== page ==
I am reading some books about hypothesis testing, but I am not sure if my following reasoning makes sense:

Assume I have a gaussian random variable $X \sim N(\mu, \sigma)$ with $\sigma=1$. Now I obtain 5 iid samples, $x_1, \cdots, x_5$.

I want to check if $\mu<0$. So I set up the null hypothesis and alternative hypothesis to be $H_0: \mu=0$ and $H_1: \mu<0$

Therefore, for each sample $x_i$, I can compute the p-value = $P(X_i\le x_i)$, and denote it by $\alpha$. Therefore, I have $(1-\alpha)$ confidence to reject $H_0$. Also, by using the rule $(X\le x_i)$ to reject $H_0$, I have type-I error equal to $\alpha$.

Now based on 5 samples, I have 5 p-values $\alpha_i$, ($i=1, \cdots, 5$). Therefore, I have $P(X_1\le x_1, \cdots, X_5\le x_5) = \alpha_1 \times \alpha_2 \times \cdots \times \alpha_5$. Therefore, using the decision rule that $(X_1\le x_1, \cdots, X_5\le x_5)$ to reject H0, I have a type-I error equal to $\times \alpha_1 \times \cdots \times \alpha_5$. And therefore, I have $(1-\times \alpha_1 \times \cdots \times \alpha_5)$ confidence to reject $H_0$.

Basically, I want to use the 5 $x_i$'s for future testing. Next time I obtain 5 samples, I'll compare them to $x_i$. And I want to see how much confidence level this decision rule gives me. It seems to me that textbooks usually compute the p-value for one sample xi. I am basically trying to compute the "p-value" for 5 samples.

Is the above reasoning correct?

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    $\begingroup$ Hmmm...How would you interpret the negative confidence that arises if, perchance, $5! \alpha_1 \times \cdots \times \alpha_5 \gt 1$? (This will happen if, for instance, all five $x$'s exceed $-0.3\sigma$, which occurs almost $9$% of the time by chance.) $\endgroup$ – whuber Sep 9 '12 at 22:23
  • $\begingroup$ @whuber, that's a good point. I don't know how to interpret that, but maybe I can change my decision rule to if $(X_1\le x_1, \cdots, X_5\le x_5)$, then reject $H_0$. In that case, I have a type-I error of $\alpha_1 \times \cdots \times \alpha_5$ which is always smaller than 1, and never leads to negative confidence. $\endgroup$ – calbear Sep 9 '12 at 23:02
  • $\begingroup$ I'm confused about what you're doing. Didn't you indicate that the $x_i$ are your sample results? Doesn't that constitute your entire dataset? Then what does $X_i\le x_i$ mean? What do the $X_i$ represent? $\endgroup$ – whuber Sep 10 '12 at 15:43
  • $\begingroup$ sorry for not explaining well. $x_i$ is the i-th observed sample value, $X_i$ is the random variable of the i-th sample. $X_i$'s are iid, and satisfies $N(\mu, \sigma)$. $\endgroup$ – calbear Sep 10 '12 at 16:17
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    $\begingroup$ OK, you definitely need to edit your question to incorporate this last clarification: otherwise you will likely get answers that don't address your situation and so they might confuse you. The name for what you are doing, by the way, is "prediction limit." $\endgroup$ – whuber Sep 10 '12 at 16:41

Hypothesis testing does not use individual observations for testing. That would involve too much variability to expect a good confidence interval (i.e. sufficiently narrow) or provide any reasonable power to reject the null hpyothesis under any reasonable alternative. Instead summary statistics that are functions of several samples are used. In your case when testing the mean = 0 vs mean < 0 for a sample of five normally distributed observations you would compute the sample mean divided by its standard deviation (in your case 1/√5) and compare it to values in the lower tail of a N(0,1) distribution. You then get a single p-value rather than combining 5 tests based on individual observations as you suggest for your test.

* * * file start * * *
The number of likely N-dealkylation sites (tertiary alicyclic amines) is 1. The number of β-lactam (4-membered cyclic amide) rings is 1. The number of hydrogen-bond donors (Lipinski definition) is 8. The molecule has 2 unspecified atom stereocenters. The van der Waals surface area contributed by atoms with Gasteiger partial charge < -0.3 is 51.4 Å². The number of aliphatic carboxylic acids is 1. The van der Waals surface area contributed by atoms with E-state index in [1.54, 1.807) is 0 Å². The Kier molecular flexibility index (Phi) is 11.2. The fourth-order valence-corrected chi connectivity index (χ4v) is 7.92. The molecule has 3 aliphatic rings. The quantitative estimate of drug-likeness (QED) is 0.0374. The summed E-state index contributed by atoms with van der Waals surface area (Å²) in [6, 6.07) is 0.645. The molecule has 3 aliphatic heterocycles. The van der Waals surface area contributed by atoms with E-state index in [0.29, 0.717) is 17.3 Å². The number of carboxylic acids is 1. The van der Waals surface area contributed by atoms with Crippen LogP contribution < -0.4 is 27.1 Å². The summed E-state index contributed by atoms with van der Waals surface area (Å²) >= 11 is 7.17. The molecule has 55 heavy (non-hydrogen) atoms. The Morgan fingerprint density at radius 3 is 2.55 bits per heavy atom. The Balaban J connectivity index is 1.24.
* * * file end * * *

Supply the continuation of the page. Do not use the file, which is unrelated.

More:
• $\begingroup$ Thanks Michael. As a follow-up question, maybe what I am trying to do is not called "hypothesis testing", but I can certainly design decision rules that give me a very small type-I error. The question is why does it involve more variability than summary statistics? In some way, my decision rule takes into consideration all sample values. (Is there anything in statistics that studies whatever I am trying to do?) $\endgroup$ – calbear Sep 11 '12 at 15:03
  • $\begingroup$ @calbear You start by doing five separate hypothesis tests. Each one is much more variable than a test based on the mean of the five samples (by the factor of √5 that I mentioned). So if the mean is actually <0 the p-values for the individual test should all be similar and a lot higher than for the mean of the five. Your so-called decision rule allows five distinct cutoff points. But if the samples are iid there would be no reason not to use the same cutoff point rahter than using the observed value as the cutoff. $\endgroup$ – Michael R. Chernick Sep 11 '12 at 15:13
  • $\begingroup$ I do not think your rule is very good and I doubt that there is any statistical literature on it. There are as I said better and actually and optimal (in the sense of most powerful) test that I described based on the sample mean. $\endgroup$ – Michael R. Chernick Sep 11 '12 at 15:14
  • $\begingroup$ Thanks for the comments. I mostly agree with you, but I am still not quite convinced... $\endgroup$ – calbear Sep 11 '12 at 16:46

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